Alan Titchmarsh reveals his topiary tips.

The time of year is nigh when I’m grateful for my topiary. The autumn show of rainbow-tinted foliage on deciduous trees and shrubs is pleasingly spectacular, but, subsequently, it’s hard to work up enthusiasm for naked branches silhouetted against a gun-metal sky.

Over the years, I’ve built up a substantial topiary collection after 150 specimens, I stopped counting. And yet the one acre that we garden fairly intensively doesn’t, to my eye, seem to be over-stocked. The orbs and cones, pyramids and domes sit comfortably within its confines and, in winter, as the leaves fall away from other plants, they come to the fore and give the garden a solid framework that has a clean-limbed quality.

Like most gardeners, I’m wary of planting more box since its recent martyrdom to blight disease, but yew thrives on our chalky soil, so it’s a safer choice and it quietly gets on with growing, without making a fuss. Neither is it as slow-growing as many people claim, putting on a good 9in a year here and establishing happily, especially when planted out from container-grown stock. Bare-rooted yew trees can be a tad ‘iffy’ when it comes to putting their roots down (especially if they’re allowed to dry out) and I find it’s better to spend a little more on pot-grown plants that will settle in without setback.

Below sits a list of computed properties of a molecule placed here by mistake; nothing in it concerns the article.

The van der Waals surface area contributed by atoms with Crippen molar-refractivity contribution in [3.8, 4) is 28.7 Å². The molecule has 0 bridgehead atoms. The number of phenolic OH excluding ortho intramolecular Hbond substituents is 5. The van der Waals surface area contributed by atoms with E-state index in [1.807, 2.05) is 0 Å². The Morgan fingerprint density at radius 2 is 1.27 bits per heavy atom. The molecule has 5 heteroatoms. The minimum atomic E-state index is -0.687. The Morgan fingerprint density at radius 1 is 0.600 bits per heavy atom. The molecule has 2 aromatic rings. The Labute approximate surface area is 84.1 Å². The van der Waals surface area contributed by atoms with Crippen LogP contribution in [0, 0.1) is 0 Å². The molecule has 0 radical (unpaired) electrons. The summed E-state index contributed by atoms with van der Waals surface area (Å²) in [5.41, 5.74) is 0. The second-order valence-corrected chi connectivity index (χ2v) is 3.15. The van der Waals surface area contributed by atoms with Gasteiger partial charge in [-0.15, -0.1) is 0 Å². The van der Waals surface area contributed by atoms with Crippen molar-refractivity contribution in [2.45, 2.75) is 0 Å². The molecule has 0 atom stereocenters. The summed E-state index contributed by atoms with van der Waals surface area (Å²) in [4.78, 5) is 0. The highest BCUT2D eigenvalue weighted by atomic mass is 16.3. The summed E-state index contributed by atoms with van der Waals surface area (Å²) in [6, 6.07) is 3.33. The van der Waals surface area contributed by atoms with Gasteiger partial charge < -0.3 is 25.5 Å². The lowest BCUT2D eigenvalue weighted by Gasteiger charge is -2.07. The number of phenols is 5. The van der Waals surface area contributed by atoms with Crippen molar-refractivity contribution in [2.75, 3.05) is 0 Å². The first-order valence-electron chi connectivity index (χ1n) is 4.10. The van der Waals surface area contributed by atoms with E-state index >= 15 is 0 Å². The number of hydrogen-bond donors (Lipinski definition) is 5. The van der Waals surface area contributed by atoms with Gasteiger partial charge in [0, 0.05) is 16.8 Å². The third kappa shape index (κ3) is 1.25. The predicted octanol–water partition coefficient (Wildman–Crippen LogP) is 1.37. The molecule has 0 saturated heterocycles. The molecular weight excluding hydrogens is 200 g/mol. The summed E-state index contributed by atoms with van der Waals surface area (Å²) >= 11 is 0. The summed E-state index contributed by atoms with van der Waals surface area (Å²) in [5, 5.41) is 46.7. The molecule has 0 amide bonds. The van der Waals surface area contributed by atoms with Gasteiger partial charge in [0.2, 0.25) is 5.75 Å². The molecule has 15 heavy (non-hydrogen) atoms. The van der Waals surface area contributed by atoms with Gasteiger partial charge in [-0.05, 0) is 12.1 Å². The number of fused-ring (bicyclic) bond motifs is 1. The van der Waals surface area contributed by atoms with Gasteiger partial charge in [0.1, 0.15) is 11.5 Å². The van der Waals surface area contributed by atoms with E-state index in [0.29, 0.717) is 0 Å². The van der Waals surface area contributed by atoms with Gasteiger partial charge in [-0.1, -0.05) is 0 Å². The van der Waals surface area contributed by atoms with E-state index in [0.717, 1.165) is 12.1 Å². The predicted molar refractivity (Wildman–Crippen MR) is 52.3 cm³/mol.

That said, there is one kind of situation in which yew won’t thrive and that’s boggy ground. It deeply resents waterlogging and will curl up and die if a patch of earth is badly drained. Prolonged flooding is not to its liking.

We clip our yew once a year, in September. In its formative years, pruning twice a year helps plants to thicken up, but, once the final shape has been achieved, clipping when the main summer growth spurt has abated will leave it with a crisp outline through the winter and reduce the amount of labour needed.

Tidy-minded gardeners who can’t bear fuzzy yew hedges and topiary will make their foray with the shears or powered trimmers as early as June or July, but that will only encourage further growth that has to be tackled at summer’s end, resulting in two clipping sessions rather than one.

There are many ways in which yew can be used: as a tall or short hedge, trimmed to a crisp, symmetrical outline, or cut to produce a more billowing appearance so that it looks like giant dumplings, like those monsters at Powis Castle in Wales. After many years, when ancient yew hedges have outgrown their space, they can be cut back hard to bare stems from which new shoots will sprout. If the hedge is well established, you won’t kill it by engaging in such apparent butchery (although do it one side at a time). After a few years, it will fill out and become reinvigorated.

Topiary obelisks and tapering pyramids are exceptionally elegant in winter. They act like giant gnomons on a sundial, casting long shadows that move with the hours. They give formal walks and pathways a majestic appearance. In that spirit, the 8ft cones of yew that line our drive were, last year, trimmed into a more interesting shape, creating, on alternate specimens, a cube at the bottom, a sphere in the centre and a smaller cone at the top. The effect isn’t overly fussy, as we left the rest alone.

Aside from a topiary duck and a hen (both of box), I haven’t gone in for animals. I created yew peacocks flanking a path in our last garden and felt that my ornithological topiary had had sufficient expression.